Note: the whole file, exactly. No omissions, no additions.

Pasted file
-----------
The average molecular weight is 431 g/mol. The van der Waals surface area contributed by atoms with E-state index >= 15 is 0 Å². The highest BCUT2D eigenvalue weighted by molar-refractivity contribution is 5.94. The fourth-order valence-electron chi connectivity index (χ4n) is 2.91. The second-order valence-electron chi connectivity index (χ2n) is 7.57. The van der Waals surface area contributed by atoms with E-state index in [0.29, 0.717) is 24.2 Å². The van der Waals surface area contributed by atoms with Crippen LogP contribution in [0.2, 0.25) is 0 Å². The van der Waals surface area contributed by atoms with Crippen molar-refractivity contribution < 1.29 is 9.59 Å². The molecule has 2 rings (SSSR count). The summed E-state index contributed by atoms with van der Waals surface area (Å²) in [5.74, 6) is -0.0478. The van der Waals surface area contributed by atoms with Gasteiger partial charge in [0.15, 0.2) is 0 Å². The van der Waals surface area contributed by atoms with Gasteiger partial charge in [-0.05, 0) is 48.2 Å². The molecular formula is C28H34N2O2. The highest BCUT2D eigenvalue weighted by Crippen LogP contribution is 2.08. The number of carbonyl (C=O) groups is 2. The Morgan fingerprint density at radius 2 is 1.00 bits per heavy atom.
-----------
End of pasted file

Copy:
The average molecular weight is 431 g/mol. The van der Waals surface area contributed by atoms with E-state index >= 15 is 0 Å². The highest BCUT2D eigenvalue weighted by molar-refractivity contribution is 5.94. The fourth-order valence-electron chi connectivity index (χ4n) is 2.91. The second-order valence-electron chi connectivity index (χ2n) is 7.57. The van der Waals surface area contributed by atoms with E-state index in [0.29, 0.717) is 24.2 Å². The van der Waals surface area contributed by atoms with Crippen LogP contribution in [0.2, 0.25) is 0 Å². The van der Waals surface area contributed by atoms with Crippen molar-refractivity contribution < 1.29 is 9.59 Å². The molecule has 2 rings (SSSR count). The summed E-state index contributed by atoms with van der Waals surface area (Å²) in [5.74, 6) is -0.0478. The van der Waals surface area contributed by atoms with Gasteiger partial charge in [0.15, 0.2) is 0 Å². The van der Waals surface area contributed by atoms with Gasteiger partial charge in [-0.05, 0) is 48.2 Å². The molecular formula is C28H34N2O2. The highest BCUT2D eigenvalue weighted by Crippen LogP contribution is 2.08. The number of carbonyl (C=O) groups is 2. The Morgan fingerprint density at radius 2 is 1.00 bits per heavy atom.